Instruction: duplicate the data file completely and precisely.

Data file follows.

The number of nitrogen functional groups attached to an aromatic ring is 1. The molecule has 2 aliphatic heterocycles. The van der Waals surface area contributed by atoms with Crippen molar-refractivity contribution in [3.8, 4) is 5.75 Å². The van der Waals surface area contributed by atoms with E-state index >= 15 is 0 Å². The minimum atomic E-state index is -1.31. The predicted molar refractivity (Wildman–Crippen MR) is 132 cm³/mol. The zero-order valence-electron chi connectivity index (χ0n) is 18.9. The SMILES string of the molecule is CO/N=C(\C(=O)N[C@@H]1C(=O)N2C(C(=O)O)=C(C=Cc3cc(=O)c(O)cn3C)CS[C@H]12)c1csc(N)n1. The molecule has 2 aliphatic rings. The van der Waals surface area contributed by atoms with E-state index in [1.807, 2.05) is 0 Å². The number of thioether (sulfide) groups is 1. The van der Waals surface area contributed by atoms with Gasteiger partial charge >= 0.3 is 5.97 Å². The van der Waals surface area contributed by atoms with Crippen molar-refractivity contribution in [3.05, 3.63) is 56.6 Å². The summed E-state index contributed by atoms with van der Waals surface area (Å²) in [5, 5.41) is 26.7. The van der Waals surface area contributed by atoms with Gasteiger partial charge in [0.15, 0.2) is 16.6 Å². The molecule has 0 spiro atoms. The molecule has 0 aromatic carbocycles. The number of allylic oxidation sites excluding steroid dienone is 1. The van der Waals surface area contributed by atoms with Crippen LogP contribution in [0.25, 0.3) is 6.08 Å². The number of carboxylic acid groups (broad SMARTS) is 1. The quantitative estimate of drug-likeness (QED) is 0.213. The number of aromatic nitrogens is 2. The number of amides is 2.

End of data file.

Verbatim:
The number of nitrogen functional groups attached to an aromatic ring is 1. The molecule has 2 aliphatic heterocycles. The van der Waals surface area contributed by atoms with Crippen molar-refractivity contribution in [3.8, 4) is 5.75 Å². The van der Waals surface area contributed by atoms with E-state index >= 15 is 0 Å². The minimum atomic E-state index is -1.31. The predicted molar refractivity (Wildman–Crippen MR) is 132 cm³/mol. The zero-order valence-electron chi connectivity index (χ0n) is 18.9. The SMILES string of the molecule is CO/N=C(\C(=O)N[C@@H]1C(=O)N2C(C(=O)O)=C(C=Cc3cc(=O)c(O)cn3C)CS[C@H]12)c1csc(N)n1. The molecule has 2 aliphatic rings. The van der Waals surface area contributed by atoms with E-state index in [1.807, 2.05) is 0 Å². The number of thioether (sulfide) groups is 1. The van der Waals surface area contributed by atoms with Gasteiger partial charge >= 0.3 is 5.97 Å². The van der Waals surface area contributed by atoms with Crippen molar-refractivity contribution in [3.05, 3.63) is 56.6 Å². The summed E-state index contributed by atoms with van der Waals surface area (Å²) in [5, 5.41) is 26.7. The van der Waals surface area contributed by atoms with Gasteiger partial charge in [0.15, 0.2) is 16.6 Å². The molecule has 0 spiro atoms. The molecule has 0 aromatic carbocycles. The number of allylic oxidation sites excluding steroid dienone is 1. The van der Waals surface area contributed by atoms with Crippen LogP contribution in [0.25, 0.3) is 6.08 Å². The number of carboxylic acid groups (broad SMARTS) is 1. The quantitative estimate of drug-likeness (QED) is 0.213. The number of aromatic nitrogens is 2. The number of amides is 2.